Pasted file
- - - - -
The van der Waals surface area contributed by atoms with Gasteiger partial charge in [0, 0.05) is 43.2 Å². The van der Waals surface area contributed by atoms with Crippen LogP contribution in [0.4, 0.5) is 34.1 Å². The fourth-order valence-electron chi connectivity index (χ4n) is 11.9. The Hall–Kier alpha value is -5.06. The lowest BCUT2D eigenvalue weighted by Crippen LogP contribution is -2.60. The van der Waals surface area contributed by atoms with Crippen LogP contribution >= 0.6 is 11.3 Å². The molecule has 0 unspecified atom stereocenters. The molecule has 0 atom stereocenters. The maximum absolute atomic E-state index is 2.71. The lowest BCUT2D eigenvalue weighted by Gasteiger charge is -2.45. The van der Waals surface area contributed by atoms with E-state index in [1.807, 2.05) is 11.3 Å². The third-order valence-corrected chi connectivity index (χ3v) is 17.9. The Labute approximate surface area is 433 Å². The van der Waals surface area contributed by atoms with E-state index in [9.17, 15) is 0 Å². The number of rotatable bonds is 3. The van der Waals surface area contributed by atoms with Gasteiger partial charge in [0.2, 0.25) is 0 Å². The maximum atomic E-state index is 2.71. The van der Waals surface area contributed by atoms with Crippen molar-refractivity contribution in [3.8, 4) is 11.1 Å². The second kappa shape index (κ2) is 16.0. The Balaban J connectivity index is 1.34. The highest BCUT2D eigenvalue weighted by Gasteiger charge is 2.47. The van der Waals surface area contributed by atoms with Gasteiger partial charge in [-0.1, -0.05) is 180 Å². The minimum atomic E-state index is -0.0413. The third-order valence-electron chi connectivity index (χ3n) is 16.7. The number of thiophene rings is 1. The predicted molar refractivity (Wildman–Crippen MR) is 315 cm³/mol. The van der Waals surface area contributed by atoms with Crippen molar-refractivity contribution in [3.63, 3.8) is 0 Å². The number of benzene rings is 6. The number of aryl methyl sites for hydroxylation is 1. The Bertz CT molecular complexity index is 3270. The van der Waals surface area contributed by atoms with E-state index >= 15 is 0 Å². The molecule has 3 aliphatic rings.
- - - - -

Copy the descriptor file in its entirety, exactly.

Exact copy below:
The van der Waals surface area contributed by atoms with Gasteiger partial charge in [0, 0.05) is 43.2 Å². The van der Waals surface area contributed by atoms with Crippen LogP contribution in [0.4, 0.5) is 34.1 Å². The fourth-order valence-electron chi connectivity index (χ4n) is 11.9. The Hall–Kier alpha value is -5.06. The lowest BCUT2D eigenvalue weighted by Crippen LogP contribution is -2.60. The van der Waals surface area contributed by atoms with Crippen LogP contribution >= 0.6 is 11.3 Å². The molecule has 0 unspecified atom stereocenters. The molecule has 0 atom stereocenters. The maximum absolute atomic E-state index is 2.71. The lowest BCUT2D eigenvalue weighted by Gasteiger charge is -2.45. The van der Waals surface area contributed by atoms with E-state index in [1.807, 2.05) is 11.3 Å². The third-order valence-corrected chi connectivity index (χ3v) is 17.9. The Labute approximate surface area is 433 Å². The van der Waals surface area contributed by atoms with E-state index in [9.17, 15) is 0 Å². The number of rotatable bonds is 3. The van der Waals surface area contributed by atoms with Gasteiger partial charge in [0.2, 0.25) is 0 Å². The maximum atomic E-state index is 2.71. The van der Waals surface area contributed by atoms with Crippen molar-refractivity contribution in [3.8, 4) is 11.1 Å². The second kappa shape index (κ2) is 16.0. The Balaban J connectivity index is 1.34. The highest BCUT2D eigenvalue weighted by Gasteiger charge is 2.47. The van der Waals surface area contributed by atoms with Gasteiger partial charge in [-0.1, -0.05) is 180 Å². The minimum atomic E-state index is -0.0413. The third-order valence-electron chi connectivity index (χ3n) is 16.7. The number of thiophene rings is 1. The predicted molar refractivity (Wildman–Crippen MR) is 315 cm³/mol. The van der Waals surface area contributed by atoms with Crippen molar-refractivity contribution in [3.63, 3.8) is 0 Å². The number of benzene rings is 6. The number of aryl methyl sites for hydroxylation is 1. The Bertz CT molecular complexity index is 3270. The van der Waals surface area contributed by atoms with E-state index >= 15 is 0 Å². The molecule has 3 aliphatic rings.